Turning 8-bit sprites into 3D models ready for 3D printing

How to turn a collection of 2D images into a 3D model? One process is called “multiview stereo reconstruction” which has been using famous device “the Stanford spherical gantry” to take photos of an object from points on a spherical shell surrounding to build 3D model.

However often even with such nice data, the multiview stereo problem is still ill-posed. mikolalysenkowanted to reconstruct volumetric graphics from 8-bit sprites so he built a much simpler editor called space carving. “The underlying idea behind space carving is to reformulate the multiview stereo matching problem as a fairly simple geometry problem”.

if we suppose that our object has some predetermined material properties (ie is Lambertian and non-transparent) and that all our lighting is fixed, then we can check consistency by just rendering our object from each view and comparing the images pixel-by-pixel.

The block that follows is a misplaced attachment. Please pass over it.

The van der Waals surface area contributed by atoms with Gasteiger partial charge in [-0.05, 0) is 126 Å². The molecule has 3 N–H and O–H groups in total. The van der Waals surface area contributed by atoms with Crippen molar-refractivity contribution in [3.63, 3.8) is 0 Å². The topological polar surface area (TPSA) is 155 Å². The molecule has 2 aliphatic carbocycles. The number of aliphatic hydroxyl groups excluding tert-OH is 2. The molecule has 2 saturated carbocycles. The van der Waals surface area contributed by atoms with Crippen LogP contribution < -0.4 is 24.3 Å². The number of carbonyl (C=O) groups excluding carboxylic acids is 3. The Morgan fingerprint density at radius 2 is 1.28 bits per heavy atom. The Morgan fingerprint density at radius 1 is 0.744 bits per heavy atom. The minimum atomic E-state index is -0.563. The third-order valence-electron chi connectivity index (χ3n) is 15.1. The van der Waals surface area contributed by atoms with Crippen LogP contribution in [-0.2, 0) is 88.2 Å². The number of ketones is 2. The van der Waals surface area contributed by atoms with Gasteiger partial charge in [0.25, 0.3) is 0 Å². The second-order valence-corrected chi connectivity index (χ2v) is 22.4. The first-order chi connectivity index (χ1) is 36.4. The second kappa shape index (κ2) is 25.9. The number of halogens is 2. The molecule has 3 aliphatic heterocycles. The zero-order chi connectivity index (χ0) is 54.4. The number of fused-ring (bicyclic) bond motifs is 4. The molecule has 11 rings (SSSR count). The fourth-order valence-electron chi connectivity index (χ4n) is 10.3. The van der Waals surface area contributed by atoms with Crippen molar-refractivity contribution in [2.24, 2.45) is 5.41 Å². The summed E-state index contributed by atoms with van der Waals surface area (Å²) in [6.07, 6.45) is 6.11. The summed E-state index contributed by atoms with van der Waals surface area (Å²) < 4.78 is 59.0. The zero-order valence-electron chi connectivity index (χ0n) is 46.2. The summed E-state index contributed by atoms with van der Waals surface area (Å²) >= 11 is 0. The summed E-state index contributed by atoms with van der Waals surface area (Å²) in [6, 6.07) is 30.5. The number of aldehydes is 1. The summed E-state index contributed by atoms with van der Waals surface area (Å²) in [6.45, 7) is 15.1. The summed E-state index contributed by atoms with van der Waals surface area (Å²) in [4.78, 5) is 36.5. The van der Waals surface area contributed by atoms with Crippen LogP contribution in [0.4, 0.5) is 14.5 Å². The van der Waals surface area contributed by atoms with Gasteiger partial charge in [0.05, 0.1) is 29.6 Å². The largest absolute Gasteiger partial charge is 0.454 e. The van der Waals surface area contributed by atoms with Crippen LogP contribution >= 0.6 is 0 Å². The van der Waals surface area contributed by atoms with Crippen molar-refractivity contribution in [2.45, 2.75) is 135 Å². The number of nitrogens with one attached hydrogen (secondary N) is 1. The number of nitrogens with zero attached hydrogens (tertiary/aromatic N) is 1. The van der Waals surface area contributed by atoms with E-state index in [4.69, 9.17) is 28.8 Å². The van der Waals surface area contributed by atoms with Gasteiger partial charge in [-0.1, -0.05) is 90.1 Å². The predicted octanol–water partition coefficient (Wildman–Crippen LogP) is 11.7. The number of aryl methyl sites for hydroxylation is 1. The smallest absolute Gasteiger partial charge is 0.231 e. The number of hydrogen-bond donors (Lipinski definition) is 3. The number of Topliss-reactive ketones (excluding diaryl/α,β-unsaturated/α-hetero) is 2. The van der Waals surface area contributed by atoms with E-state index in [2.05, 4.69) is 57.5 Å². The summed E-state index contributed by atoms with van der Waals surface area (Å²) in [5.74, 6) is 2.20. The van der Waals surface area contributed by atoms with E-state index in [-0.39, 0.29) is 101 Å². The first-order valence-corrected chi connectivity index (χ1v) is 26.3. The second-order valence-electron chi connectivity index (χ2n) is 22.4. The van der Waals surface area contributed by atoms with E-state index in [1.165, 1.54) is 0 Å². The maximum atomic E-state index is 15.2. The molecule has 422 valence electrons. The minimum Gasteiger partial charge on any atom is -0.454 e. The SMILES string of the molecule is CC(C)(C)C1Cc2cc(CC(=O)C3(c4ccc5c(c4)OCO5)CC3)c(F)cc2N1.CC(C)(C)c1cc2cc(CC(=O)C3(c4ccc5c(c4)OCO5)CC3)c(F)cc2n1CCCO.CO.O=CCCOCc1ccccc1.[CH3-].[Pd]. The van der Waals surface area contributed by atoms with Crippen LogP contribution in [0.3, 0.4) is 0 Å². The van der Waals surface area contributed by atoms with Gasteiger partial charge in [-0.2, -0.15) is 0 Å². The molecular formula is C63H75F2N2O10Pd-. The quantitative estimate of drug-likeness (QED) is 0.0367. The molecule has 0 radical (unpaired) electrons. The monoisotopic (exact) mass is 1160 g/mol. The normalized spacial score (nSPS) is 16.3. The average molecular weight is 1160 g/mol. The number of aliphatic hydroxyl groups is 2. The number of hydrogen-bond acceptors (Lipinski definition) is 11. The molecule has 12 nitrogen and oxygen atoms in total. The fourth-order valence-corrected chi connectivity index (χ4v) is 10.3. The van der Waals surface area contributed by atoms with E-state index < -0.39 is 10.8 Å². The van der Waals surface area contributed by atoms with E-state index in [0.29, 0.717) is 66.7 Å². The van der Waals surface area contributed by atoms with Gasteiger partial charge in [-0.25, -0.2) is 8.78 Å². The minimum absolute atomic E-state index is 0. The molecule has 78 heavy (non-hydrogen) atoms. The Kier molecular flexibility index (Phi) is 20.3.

It is not the most accurate multiview stereo algorithm, but it reformulates the multiview stereo matching problem simply by inputting colored pixels onto 6 2D grids.

To keep things simple, let us suppose that we view each sprite directly along the 6 cardinal directions (ie top, bottom, front, back, left, right) and that our cameras are all orthographic projections:

Putting this all together with the above sweep line method gives us a pretty simple way to edit sprites directly.

You can try the WebGL shape carving editor here.

mikolalysenko sent the 3D models off to Shapeways for 3D printing. The cool miniatures are about 5cm or 2in tall and now available at this Shapeways shop.


Posted in 3D Software

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